The Arc de Triomphe of Paris, a majestic human heritage.
Introduction to Paris landmarks, France, The Arc de Triomphe of Paris.
The Arc de Triomphe of Paris, or the Arc de Triomphe of the Lions (French: l’Arc de triomphe de l’Étoile), is located in the center of the Charles de Gaulle Square in Paris, France, at the western end of the Champs Elysées.
As its name suggests, the Arc de Triomphe is a gateway to the triumph of the army that is going out for war. It is the largest round arch in the world today, located on the roundabout in the center of the Charles de Gaulle in the center of Paris. This square was also built in line with the Arc de Triomphe of the Lions. After the completion of the Arc de Triomphe, it caused inconvenience to traffic. So in the middle of the 19th century, a circular square and 12 roads were built around the Arc de Triomphe. It is 40 to 80 meters wide and radial, like the brilliant light emitted by stars, so this square is also called Star Square. The Arc de Triomphe is also called the “Star Gate”. The Arc de Triomphe is located at the end of the famous Champs Elysées.
The history and culture of the Arc de Triomphe in Paris.
To commemorate the victory of the Russian-Austrian army in 1805, Napoleon ordered the construction of “a great sculpture” in 1806 to welcome the triumphant French soldiers in the future. On August 15th of the same year, construction began in accordance with the design of the famous architect Jean Chagren, but after Napoleon was overthrown, the Arc de Triomphe project was stopped halfway through. After the overthrow of the Bourbon dynasty in 1830, the project was able to continue. After 30 years of intermittent, the Arc de Triomphe was finally inaugurated on July 29, 1836.
The Arc de Triomphe opened on August 15, 1806, and was completed on July 29, 1836. The Arc de Triomphe is 49.54 meters high, 44.82 meters wide and 22.21 meters thick. The central arch is 36.6 meters high and 14.6 meters wide. On the walls of the two piers of the Arc de Triomphe, there are four groups of large relief sculptures with the theme of war: “Expedition”, “Victory”, “Peace” and “Resistance”; some of the sculptures are as high as five or six meters. There are doors on all sides of the Arc de Triomphe. Inside the doors are engraved the names of 386 generals who followed Napoleon’s expedition and 96 victories. The doors are inscribed with the history of French wars from 1792 to 1815. The 12 avenues in the urban area of Paris are centered on the Arc de Triomphe, radiating to the surroundings, majestic and magnificent, and are a model of European design.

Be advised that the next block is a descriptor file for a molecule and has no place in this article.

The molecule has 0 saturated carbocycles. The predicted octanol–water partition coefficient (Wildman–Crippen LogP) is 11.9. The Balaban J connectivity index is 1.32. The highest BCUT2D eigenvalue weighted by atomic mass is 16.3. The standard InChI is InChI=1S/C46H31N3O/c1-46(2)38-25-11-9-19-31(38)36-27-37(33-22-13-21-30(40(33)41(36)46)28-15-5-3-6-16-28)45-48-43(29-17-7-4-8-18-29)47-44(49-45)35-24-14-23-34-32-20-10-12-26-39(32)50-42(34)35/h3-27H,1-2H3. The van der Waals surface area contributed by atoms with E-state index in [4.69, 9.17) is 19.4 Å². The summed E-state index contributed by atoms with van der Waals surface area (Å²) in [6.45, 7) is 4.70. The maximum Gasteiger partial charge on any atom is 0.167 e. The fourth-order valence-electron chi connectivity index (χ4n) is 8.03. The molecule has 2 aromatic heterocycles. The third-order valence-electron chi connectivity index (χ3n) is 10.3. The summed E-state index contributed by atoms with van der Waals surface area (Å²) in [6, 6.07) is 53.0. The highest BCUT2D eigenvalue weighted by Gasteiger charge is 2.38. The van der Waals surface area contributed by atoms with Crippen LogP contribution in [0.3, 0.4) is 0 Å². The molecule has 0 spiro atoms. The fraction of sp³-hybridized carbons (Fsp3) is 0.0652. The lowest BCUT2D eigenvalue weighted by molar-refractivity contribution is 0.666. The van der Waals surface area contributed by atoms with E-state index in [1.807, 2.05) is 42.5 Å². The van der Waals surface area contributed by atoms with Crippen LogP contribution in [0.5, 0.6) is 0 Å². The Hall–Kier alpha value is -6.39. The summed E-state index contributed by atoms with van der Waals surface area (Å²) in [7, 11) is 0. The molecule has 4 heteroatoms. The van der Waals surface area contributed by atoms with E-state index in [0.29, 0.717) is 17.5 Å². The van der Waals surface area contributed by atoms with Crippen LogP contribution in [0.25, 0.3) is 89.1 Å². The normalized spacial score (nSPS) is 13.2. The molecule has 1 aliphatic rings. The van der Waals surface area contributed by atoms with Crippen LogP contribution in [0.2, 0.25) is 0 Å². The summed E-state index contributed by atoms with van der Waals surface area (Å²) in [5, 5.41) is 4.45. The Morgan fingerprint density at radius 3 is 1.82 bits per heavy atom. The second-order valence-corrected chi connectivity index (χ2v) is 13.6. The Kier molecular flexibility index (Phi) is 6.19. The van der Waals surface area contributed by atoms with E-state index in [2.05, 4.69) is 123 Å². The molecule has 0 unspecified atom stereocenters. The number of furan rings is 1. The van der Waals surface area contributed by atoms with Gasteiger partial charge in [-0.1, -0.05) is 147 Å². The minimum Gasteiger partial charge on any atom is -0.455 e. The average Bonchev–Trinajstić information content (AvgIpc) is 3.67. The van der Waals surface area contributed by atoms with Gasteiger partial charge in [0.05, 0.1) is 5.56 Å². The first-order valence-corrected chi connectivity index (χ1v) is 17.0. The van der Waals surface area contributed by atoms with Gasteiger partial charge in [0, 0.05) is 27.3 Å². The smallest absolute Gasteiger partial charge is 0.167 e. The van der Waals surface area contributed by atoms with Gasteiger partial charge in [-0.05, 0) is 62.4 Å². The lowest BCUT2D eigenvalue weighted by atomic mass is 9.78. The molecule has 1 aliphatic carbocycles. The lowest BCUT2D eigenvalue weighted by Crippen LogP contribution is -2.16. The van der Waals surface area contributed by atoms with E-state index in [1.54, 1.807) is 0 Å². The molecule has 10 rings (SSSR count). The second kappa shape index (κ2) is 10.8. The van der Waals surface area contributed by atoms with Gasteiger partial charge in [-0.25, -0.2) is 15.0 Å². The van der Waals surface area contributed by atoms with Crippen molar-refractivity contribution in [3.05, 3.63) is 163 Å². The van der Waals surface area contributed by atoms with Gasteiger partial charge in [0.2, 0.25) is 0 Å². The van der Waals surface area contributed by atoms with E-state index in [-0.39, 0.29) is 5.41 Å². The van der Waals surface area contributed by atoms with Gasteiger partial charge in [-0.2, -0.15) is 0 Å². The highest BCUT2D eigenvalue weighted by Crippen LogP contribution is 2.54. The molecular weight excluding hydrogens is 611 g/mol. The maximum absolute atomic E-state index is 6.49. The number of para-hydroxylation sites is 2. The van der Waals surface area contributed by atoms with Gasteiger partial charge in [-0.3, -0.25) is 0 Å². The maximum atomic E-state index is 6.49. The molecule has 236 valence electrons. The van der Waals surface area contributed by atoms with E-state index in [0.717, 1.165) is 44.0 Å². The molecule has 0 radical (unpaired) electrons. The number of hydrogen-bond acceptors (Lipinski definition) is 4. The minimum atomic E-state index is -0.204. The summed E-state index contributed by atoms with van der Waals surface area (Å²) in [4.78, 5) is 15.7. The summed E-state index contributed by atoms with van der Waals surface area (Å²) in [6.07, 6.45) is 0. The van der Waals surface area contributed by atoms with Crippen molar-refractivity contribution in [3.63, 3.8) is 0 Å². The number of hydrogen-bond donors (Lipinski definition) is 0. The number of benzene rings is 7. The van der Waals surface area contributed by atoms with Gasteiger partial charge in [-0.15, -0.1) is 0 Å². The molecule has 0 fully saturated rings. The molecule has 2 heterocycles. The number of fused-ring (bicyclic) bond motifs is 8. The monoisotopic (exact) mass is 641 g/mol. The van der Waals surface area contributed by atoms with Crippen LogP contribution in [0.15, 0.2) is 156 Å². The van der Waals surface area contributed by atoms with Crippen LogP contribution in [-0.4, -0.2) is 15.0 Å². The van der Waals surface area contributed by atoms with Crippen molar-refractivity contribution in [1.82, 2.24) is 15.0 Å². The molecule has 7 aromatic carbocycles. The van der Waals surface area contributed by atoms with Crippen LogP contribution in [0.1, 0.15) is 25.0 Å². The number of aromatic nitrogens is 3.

Expedition: The sculpture of the Statue of Liberty with wings spread out on the right doorpost followed by the vigorous warrior is
“Volunteers set off for an expedition”, that is, the famous “Marseillaise”.
Victory: Napoleon returned triumphantly, showing the jubilant scene of celebrating the victory ceremony after Napoleon returned. Both of these immortal
masterpieces occupy an important place in the history of world art.
Peace and Resistance: On the lintel facing the Boulevard of the Armed Forces is a large relief sculpture of “Republic” (also known as “Resistance Movement”) and
“Song of Peace” sculptured by Antoine Idex.
On top of these giant reliefs, there are a total of six flat reliefs, which tell about important historical events in France during Napoleon’s time:
The architectural style of the Arc de Triomphe.
The Arc de Triomphe in Paris is a representative building of the Empire style. The rise of this style is inseparable from Napoleon’s advocacy. Its prosperity and decline have always been closely linked with Napoleon’s destiny. These buildings are inspired and modeled by the majestic and solemn buildings of the Roman Empire. They are huge in scale and simple in appearance, pursuing the majesty, calmness and dignity of the image. The Arc de Triomphe in Paris takes the ancient Roman Arc de Triomphe as an example, but its scale is larger and its structure is simpler. Except for the eaves, wall body and wall foundation, the entire building does not have any major divisions, no pillars, even buttresses, and no moldings. The Arc de Triomphe discards the multiple arches of the Roman Arc de Triomphe, and only has one arch, which is simple and solemn.
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